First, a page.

Retirement Wealth: How to Turn a $15,000 TFSA or RRSP Into $279,000

Businessperson's Hand Putting Coin In Piggybank

As prices soar due to high inflation, Canadian savers are looking for ways to boost returns on their retirement savings. One popular investing strategy for building Tax-Free Savings Account (TFSA) or Registered Retirement Savings Plan (RRSP) wealth involves buying great TSX dividend stocks and using the distributions to acquire new shares.

The market pullback is giving investors an opportunity to buy some of Canada’s top dividend stocks at undervalued prices.

TD Bank

TD (TSX:TD)(NYSE:TD) is Canada’s second-largest bank with a current market capitalization of about $153 billion. The stock trades near $84 per share at the time of writing compared to $109 earlier this year. The big drop is due to rising fears that a deep recession could be on the way next year.

Is the fear justified?

Soaring inflation is already hitting households hard. The added pressure of rising interest rates that are designed to get inflation under control will inevitably drive up loan losses as people and businesses run out of cash to pay all the bills. Economists broadly expect a recession, if it arrives, to be mild and short. However, a more serious economic contraction is certainly possible, and that could cause a spike in unemployment, which would lead to higher loan and mortgage defaults.

Where we are headed is anyone’s guess, but the market seems to be pricing in the uglier scenario when it comes to TD’s share price. That might be too negative, based on the general view of economists. TFSA or RRSP investors who are of the opinion a modest recession is on the way might want to consider buying TD stock on the latest pullback.

TD reported solid fiscal Q3 2022 results that indicate the bank is on track to beat the strong 2021 performance. TD generated $11.36 billion in adjusted net income in the first three quarters of fiscal 2022 compared to $10.78 billion in the same period last year. Fiscal third-quarter (Q3) adjusted earnings rose 5.1% year over year to $3.8 billion.

One thing the market might not realize is that rising interest rates tend to boost net interest margins for the banks and this can go a long way to help offset some of the higher loan losses that the jump in rates will cause.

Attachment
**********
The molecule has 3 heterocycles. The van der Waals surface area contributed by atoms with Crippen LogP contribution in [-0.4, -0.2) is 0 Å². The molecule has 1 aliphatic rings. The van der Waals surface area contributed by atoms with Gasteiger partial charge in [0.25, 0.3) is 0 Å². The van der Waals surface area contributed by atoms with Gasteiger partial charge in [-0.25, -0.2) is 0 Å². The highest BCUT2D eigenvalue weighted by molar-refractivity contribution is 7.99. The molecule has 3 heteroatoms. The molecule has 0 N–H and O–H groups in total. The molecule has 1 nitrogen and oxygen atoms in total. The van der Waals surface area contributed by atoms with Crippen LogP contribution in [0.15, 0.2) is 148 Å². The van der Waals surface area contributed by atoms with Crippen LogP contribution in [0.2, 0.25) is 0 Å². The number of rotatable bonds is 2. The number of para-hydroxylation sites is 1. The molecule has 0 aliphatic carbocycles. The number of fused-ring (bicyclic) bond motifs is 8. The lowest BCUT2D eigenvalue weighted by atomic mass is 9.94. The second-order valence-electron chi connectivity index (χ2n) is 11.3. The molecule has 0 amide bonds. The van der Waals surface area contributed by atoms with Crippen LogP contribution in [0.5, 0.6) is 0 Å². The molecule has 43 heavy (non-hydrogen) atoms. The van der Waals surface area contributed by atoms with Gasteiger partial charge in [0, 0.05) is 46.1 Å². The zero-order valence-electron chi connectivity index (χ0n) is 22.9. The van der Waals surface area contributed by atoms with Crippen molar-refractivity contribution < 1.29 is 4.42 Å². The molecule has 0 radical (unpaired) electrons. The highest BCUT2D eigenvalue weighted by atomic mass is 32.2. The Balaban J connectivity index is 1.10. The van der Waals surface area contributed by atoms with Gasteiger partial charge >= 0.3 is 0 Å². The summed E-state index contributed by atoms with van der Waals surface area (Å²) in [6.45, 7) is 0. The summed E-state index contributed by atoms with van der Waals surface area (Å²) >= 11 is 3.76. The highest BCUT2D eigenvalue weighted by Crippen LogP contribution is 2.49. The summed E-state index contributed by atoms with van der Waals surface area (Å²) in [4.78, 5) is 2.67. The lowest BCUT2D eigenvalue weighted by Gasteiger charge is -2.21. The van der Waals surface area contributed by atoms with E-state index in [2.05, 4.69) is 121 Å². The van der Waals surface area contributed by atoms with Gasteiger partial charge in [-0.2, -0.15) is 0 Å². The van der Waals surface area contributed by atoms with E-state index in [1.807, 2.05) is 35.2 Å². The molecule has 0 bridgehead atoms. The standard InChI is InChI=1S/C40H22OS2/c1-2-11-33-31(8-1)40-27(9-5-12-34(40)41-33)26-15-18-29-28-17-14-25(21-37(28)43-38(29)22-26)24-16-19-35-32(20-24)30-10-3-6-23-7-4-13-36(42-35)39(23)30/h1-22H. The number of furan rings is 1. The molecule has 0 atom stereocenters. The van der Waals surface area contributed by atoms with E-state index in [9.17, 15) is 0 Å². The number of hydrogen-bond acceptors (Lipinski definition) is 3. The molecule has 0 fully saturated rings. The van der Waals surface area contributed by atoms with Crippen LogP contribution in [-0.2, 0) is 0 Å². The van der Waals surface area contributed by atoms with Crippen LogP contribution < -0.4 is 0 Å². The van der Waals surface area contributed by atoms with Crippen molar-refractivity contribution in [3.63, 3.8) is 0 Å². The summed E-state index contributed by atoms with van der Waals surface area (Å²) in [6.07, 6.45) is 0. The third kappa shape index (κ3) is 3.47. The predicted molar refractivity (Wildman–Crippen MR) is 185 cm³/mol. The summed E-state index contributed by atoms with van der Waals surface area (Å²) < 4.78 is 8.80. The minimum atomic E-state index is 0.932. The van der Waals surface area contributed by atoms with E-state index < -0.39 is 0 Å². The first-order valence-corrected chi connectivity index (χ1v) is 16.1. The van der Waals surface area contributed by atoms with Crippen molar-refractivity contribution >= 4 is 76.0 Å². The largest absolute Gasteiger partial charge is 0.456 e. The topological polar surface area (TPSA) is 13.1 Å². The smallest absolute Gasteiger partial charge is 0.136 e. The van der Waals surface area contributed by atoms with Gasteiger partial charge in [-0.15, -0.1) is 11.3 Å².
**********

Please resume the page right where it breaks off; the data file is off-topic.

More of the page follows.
TD raised its dividend by 13% for fiscal 2022 and another generous payout increase should be on the way for next year. The compound annual dividend-growth rate over the past 25 years is about 11%.

Looking beyond the potential economic turbulence in 2023 and 2024, TD is positioning itself for strong long-term growth by making two strategic acquisitions in the United States. The bank is buying First Horizon for US$13.4 billion in a deal that will make TD one of the top-six banks in the American market. TD already has a large presence along the east coast from Maine to Florida. First Horizon is heavily focused on the southeastern states, so the deal makes sense and will add more than 400 branches to the network.

In another move, TD is spending US$1.3 billion to buy Cowen, a U.S. investment bank. The deal expands TD’s capital markets capabilities and will make the investment banking group much larger.

TD is a good stock to buy right now if you think the market is wrong about how serious a potential recession will be in Canada and the United States in the next couple of years.

The bottom line on top stocks to buy for total returns

TD stock could certainly move lower in the near term, but the shares look attractive right now for buy-and-hold investors. Any additional downside would provide a chance to buy more shares and average down the investment price. Investors who buy now can get a decent 4.2% yield and wait for the bank sector to rebound.

Buying TD stock on big dips has historically resulted in strong long-term gains. A $15,000 investment in TD just 25 years ago would be worth about $279,000 today with the dividends reinvested.

The post Retirement Wealth: How to Turn a $15,000 TFSA or RRSP Into $279,000 appeared first on The Motley Fool Canada.

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See the 5 Stocks
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The Motley Fool has no position in any of the stocks mentioned. Fool contributor Andrew Walker has no position in any stock mentioned.